UNITAMS head: ‘Quick military fix not an option in Sudan’
PORT SUDAN –
Volker Perthes, Special Representative of the Secretary-General and Head of the United Nations Integrated Transition Assistance Mission in Sudan (UNITAMS), told Radio Dabanga from Port Sudan today that a quick military settlement for the Sudan conflict is out of the question.
In an interview in Port Sudan with Radio Dabanga, Perthes says that during the first week of the war, both the Sudan Armed Forces (SAF) and the paramilitary Rapid Support Forces (RSF), were counting on a military solution. However, as the clashes enter their second month, “the two sides have reached the conviction that a quick military settlement is out of the question”.
Perthes confirms that he is in constant communication with both parties to the conflict, including Commander-in-Chief of the (SAF) and Chairman of the Sovereignty Council, Lt Gen Abdelfattah El Burhan, and RSF leader Lt Gen Mohamed ‘Hemedti’ Dagalo.
‘Even if you have a military victory after a long battle, this may lead to the loss of the country’ – Volker Perthes
Addressing them directly in the broadcast, Perthes says: “Even if you have a military victory after a long battle, this may lead to the loss of the country.”
He stresses that resolving the conflict through negotiation is the clear preference of the Sudanese public, the United Nations, and the international community.
Referring to the Jedda talks, co-brokered by the USA and Saudi Arabia, Perthes says that they are military and tactical, and will not in themselves lead to a lasting ceasefire. He held both parties responsible for violating the previous ceasefires and humanitarian truces, and he stressed “the need to agree on an effective monitoring mechanism with participation of regional and international organisations”.
Perthes says that the participation of private citizens and Sudanese civil society will be necessary to observe any ceasefire on the ground, while he suggests that “certain countries will be able to monitor the ceasefire via satellite”.
He underlines that the achievement is the priority for his mission and its international partners, and most Sudanese civilians, but acknowledges that neither the SAF nor the RSF are likely to welcome the introduction of foreign monitors.
Perthes confirms that the UNITAMS headquarters in Khartoum were looted during the conflict, but he refused to apportion blame to any party. He does stress that “the authorities charged with protecting the sites on which our facilities are located are responsible for protecting them”. He laments that many UN warehouses in Khartoum and Darfur have also been looted.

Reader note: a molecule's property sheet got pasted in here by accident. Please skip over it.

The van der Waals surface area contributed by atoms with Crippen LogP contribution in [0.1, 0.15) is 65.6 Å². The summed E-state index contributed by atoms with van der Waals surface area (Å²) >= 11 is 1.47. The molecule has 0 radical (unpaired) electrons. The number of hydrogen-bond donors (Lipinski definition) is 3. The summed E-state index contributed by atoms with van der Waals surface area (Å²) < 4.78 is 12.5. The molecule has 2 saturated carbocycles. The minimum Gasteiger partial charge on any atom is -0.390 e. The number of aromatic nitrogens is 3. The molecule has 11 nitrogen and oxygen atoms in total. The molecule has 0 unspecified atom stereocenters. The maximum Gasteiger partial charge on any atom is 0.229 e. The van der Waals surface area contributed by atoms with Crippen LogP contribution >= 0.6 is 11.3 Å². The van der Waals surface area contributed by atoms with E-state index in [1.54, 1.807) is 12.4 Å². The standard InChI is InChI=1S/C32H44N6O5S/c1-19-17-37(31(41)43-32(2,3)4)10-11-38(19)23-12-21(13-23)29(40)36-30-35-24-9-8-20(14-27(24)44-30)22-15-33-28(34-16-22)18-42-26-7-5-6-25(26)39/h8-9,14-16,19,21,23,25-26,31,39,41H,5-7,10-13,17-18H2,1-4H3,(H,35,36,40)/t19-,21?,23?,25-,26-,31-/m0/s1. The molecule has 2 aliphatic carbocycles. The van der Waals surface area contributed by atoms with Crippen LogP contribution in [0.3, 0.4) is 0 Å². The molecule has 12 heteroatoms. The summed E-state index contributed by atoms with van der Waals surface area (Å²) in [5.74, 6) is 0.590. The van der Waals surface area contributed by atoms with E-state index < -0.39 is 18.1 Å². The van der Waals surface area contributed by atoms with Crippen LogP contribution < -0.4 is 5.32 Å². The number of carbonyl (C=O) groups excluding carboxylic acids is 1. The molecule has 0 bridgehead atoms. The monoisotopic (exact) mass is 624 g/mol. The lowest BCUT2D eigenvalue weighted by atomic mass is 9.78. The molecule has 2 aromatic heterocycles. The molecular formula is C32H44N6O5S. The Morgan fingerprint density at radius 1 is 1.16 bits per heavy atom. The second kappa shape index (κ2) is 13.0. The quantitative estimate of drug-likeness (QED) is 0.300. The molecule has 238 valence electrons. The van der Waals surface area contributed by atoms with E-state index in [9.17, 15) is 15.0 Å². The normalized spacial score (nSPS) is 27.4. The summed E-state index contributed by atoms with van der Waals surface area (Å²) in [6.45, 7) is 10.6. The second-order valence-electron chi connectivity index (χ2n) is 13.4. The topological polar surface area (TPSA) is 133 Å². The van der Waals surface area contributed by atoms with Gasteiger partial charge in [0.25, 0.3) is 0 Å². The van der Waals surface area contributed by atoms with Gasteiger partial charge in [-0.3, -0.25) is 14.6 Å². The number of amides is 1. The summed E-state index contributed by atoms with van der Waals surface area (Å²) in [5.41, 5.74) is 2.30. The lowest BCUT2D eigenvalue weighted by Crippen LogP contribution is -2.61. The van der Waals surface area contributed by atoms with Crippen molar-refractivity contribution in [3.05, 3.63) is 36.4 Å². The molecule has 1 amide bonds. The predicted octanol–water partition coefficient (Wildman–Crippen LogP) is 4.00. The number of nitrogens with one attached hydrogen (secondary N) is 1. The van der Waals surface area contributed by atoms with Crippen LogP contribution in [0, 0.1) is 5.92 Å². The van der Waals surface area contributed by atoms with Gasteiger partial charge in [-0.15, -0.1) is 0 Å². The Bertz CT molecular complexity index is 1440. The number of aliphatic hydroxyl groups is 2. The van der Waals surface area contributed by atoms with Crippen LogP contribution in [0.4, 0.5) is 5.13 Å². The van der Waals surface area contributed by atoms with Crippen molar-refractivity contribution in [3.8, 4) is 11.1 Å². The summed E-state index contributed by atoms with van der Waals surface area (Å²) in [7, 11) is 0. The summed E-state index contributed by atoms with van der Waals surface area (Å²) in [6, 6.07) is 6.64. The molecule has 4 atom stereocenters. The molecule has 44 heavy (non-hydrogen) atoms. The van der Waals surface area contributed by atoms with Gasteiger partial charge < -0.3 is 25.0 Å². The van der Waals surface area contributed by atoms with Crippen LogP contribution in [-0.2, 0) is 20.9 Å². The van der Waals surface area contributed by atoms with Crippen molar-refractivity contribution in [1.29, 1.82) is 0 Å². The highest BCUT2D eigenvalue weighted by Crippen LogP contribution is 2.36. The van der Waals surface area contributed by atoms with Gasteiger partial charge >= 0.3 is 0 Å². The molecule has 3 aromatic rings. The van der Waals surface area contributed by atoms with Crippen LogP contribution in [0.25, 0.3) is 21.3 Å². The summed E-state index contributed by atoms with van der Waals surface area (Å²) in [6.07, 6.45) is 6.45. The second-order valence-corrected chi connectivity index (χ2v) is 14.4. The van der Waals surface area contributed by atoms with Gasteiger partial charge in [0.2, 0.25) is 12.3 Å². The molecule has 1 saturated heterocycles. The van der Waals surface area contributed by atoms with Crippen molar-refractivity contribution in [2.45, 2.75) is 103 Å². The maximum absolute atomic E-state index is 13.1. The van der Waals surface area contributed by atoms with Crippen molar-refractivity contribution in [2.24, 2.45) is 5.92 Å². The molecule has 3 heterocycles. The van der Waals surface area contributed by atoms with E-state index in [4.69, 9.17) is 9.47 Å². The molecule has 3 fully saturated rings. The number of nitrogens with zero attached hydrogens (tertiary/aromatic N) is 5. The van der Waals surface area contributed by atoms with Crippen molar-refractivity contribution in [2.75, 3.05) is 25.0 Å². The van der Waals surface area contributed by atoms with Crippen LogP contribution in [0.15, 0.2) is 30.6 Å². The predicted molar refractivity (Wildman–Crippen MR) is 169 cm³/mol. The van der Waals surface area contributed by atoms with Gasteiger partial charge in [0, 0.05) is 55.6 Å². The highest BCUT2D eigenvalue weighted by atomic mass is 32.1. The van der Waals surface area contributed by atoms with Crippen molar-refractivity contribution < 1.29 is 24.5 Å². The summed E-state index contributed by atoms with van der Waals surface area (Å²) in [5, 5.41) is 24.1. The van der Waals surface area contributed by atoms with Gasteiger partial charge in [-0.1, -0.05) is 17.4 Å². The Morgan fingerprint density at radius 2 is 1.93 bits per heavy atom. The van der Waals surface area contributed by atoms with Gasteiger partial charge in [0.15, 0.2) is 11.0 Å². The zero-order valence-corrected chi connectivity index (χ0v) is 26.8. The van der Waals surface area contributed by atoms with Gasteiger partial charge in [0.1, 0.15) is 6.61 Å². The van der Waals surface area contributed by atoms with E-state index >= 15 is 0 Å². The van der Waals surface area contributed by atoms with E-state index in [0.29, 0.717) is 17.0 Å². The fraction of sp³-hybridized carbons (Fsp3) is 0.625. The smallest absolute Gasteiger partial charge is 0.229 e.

In today’s interview with Radio Dabanga, Perthes condemns the killing of innocent people, the targeting of hospitals and residential areas, the indiscriminate shelling of residential areas, the use of health facilities as a refuge for fighters, and the looting of diplomatic facilities.
He says that the mission considers the military presence within cities and in residential neighbourhoods undesirable, stressing the need “for fighters to withdraw from health facilities and all public service facilities for water and electricity”.
In terms of the way forward, Perthes says that “the Framework aAgreement remains, but needs to be looked at afresh… we do not expect that the political talks to start directly at the point at which they ended before on April 15”.
Perthes: “Any efforts to return the country to a stable political path and political understandings will not be based on soldiers and combatants, but on civilians,” and that the participation of the military or not in a future government is up to the Sudanese.
He downplayed the demands for his expulsion from the country, and considered the demands of Lt Gen Yasir El Ata to replace him with another envoy, as “his own opinion” and says “the government is interested in the presence of the United Nations in the country, including the mission”.
Perthes told Radio Dabanga that a delegation from the United Nations Office for Humanitarian Affairs (OCHA) will participate in the talks starting this week defining the details of the humanitarian ceasefire. The delegation will work to determine what is required of UN agencies and international NGOs for an effective supply of humanitarian aid to the affected people.
He says that he will travel to the Ethiopian capital of Addis Ababa on Friday to coordinate with the African Union (AU) under the umbrella of the AU-IGAD-UN Trilateral Mechanism. He says that the deputy humanitarian coordinator of the UN in Sudan may visit Chad or neighbouring countries to study the logistical possibilities of delivering aid to Darfur.
Regarding requests by the governor of the Darfur region and the governors of the states with UNITAMS to send medicines and aid by air to El Fasher in North Darfur and Nyala in South Darfur, he said that the UN agencies are concerned with considering the request if it is officially received. He stressed that such an operation must be coordination with Sudanese authorities at various levels, including the governor of the Darfur region.
Perthes concludes the interview with Radio Dabanga saying that he has agreed with Sudan’s Minister of Finance Jibril Ibrahim and the Red Sea state government, to see that humanitarian aid that reaches the country is distributed to all states, adding that the priorities in eastern Sudan are related to water and the displaced.